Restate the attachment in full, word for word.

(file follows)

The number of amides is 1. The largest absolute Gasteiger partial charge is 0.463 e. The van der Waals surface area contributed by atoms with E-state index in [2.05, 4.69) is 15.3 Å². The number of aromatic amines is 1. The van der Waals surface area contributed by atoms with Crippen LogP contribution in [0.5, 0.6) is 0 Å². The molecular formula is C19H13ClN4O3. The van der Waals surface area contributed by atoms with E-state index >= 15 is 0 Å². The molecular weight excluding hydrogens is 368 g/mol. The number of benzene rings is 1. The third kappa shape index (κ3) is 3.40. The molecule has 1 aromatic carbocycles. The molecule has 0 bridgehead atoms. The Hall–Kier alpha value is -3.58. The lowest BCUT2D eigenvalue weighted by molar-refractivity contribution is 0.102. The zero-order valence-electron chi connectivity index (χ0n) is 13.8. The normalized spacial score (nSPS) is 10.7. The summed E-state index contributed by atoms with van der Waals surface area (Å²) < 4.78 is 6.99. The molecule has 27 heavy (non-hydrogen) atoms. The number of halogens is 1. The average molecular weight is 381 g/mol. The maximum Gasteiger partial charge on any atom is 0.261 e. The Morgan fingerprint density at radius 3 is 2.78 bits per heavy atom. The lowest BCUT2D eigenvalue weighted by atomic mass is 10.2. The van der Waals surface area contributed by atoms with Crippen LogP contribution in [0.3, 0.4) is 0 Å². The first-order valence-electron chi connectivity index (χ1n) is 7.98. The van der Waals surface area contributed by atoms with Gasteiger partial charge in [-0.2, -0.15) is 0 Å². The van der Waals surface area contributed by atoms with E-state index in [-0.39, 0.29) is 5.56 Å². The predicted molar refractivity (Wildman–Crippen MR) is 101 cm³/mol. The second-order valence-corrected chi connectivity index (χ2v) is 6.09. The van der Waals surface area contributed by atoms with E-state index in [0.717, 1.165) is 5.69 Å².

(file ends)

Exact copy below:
The number of amides is 1. The largest absolute Gasteiger partial charge is 0.463 e. The van der Waals surface area contributed by atoms with E-state index in [2.05, 4.69) is 15.3 Å². The number of aromatic amines is 1. The van der Waals surface area contributed by atoms with Crippen LogP contribution in [0.5, 0.6) is 0 Å². The molecular formula is C19H13ClN4O3. The van der Waals surface area contributed by atoms with E-state index >= 15 is 0 Å². The molecular weight excluding hydrogens is 368 g/mol. The number of benzene rings is 1. The third kappa shape index (κ3) is 3.40. The molecule has 1 aromatic carbocycles. The molecule has 0 bridgehead atoms. The Hall–Kier alpha value is -3.58. The lowest BCUT2D eigenvalue weighted by molar-refractivity contribution is 0.102. The zero-order valence-electron chi connectivity index (χ0n) is 13.8. The normalized spacial score (nSPS) is 10.7. The summed E-state index contributed by atoms with van der Waals surface area (Å²) < 4.78 is 6.99. The molecule has 27 heavy (non-hydrogen) atoms. The number of halogens is 1. The average molecular weight is 381 g/mol. The maximum Gasteiger partial charge on any atom is 0.261 e. The Morgan fingerprint density at radius 3 is 2.78 bits per heavy atom. The lowest BCUT2D eigenvalue weighted by atomic mass is 10.2. The van der Waals surface area contributed by atoms with Crippen LogP contribution in [0.3, 0.4) is 0 Å². The first-order valence-electron chi connectivity index (χ1n) is 7.98. The van der Waals surface area contributed by atoms with Gasteiger partial charge in [-0.2, -0.15) is 0 Å². The van der Waals surface area contributed by atoms with E-state index in [-0.39, 0.29) is 5.56 Å². The predicted molar refractivity (Wildman–Crippen MR) is 101 cm³/mol. The second-order valence-corrected chi connectivity index (χ2v) is 6.09. The van der Waals surface area contributed by atoms with E-state index in [0.717, 1.165) is 5.69 Å².